Uruguay may be on its way to become the second Latin-American country recognized by the European Commission as offering an adequate level of data protection. Last month, the Uruguayan government adopted a set of regulations implementing the country’s 2008 Personal Data Protection Act (Law 18331). The implementation of this new law, as well as the creation of a national data protection authority last May, are expected to have a positive impact on the European Commission’s assessment as to whether or not Uruguay’s data protection rules meet EU adequacy standards.
The EU Data Protection Directive (95/46/EC) provides that the transfer of personal data from EU member States to non-Member States may in principle only take place if the laws in the recipient country ensure an adequate level of data protection. The European Commission can decide that a non-EU country has adequate protection if the country’s legal framework covers all the basic data protection principles (set out in the Directive) and if there is an enforcement system in place ensuring the effectiveness of that framework. To date the European Commission has issued adequacy decisions in favor of Argentina, Canada, Guernsey, Isle of Man, Jersey, Switzerland, the U.S. Department of Commerce’s Safe Harbor Principles, and the transfer of air travelers’ data to the U.S. Department of Homeland Security.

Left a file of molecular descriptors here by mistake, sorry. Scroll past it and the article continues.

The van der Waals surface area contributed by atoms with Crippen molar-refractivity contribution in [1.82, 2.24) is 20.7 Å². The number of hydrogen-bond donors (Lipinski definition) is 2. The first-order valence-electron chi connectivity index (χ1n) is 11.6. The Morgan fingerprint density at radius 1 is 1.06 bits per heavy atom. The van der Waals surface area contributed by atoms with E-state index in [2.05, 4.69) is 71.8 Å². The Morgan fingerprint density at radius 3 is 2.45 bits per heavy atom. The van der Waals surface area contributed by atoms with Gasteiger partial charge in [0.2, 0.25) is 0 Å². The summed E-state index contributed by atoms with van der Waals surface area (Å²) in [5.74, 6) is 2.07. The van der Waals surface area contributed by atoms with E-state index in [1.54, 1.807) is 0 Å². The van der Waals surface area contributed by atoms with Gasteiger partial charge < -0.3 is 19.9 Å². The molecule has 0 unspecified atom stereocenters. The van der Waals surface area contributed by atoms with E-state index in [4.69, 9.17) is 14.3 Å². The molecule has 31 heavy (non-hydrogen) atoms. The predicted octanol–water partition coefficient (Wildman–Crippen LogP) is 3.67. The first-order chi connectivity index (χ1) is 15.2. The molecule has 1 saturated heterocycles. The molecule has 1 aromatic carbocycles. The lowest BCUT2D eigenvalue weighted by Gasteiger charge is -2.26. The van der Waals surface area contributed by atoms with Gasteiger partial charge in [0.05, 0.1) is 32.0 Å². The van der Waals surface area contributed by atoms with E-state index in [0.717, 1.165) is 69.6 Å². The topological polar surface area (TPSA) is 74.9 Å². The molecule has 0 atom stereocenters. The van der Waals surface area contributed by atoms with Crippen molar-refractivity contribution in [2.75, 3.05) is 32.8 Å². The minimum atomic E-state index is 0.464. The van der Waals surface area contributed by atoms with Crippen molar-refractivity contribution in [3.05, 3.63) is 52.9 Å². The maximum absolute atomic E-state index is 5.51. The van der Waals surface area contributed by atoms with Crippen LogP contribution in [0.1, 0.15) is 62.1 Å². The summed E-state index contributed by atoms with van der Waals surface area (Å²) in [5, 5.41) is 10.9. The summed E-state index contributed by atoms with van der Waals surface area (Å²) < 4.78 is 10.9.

Uruguay filed a request for EU adequacy recognition in October 2008, and the preliminary reactions so far appear to be favorable. However, the recognition process is unlikely to be completed before the end of the year. An adequacy decision from the European Commission will allow personal data to flow freely from the EU to Uruguay, without the need for additional data privacy safeguards. EU recognition will help Uruguay boost its outsourcing industry and attract more EU-based companies looking for providers of administrative, financial and other data processing services in Latin America.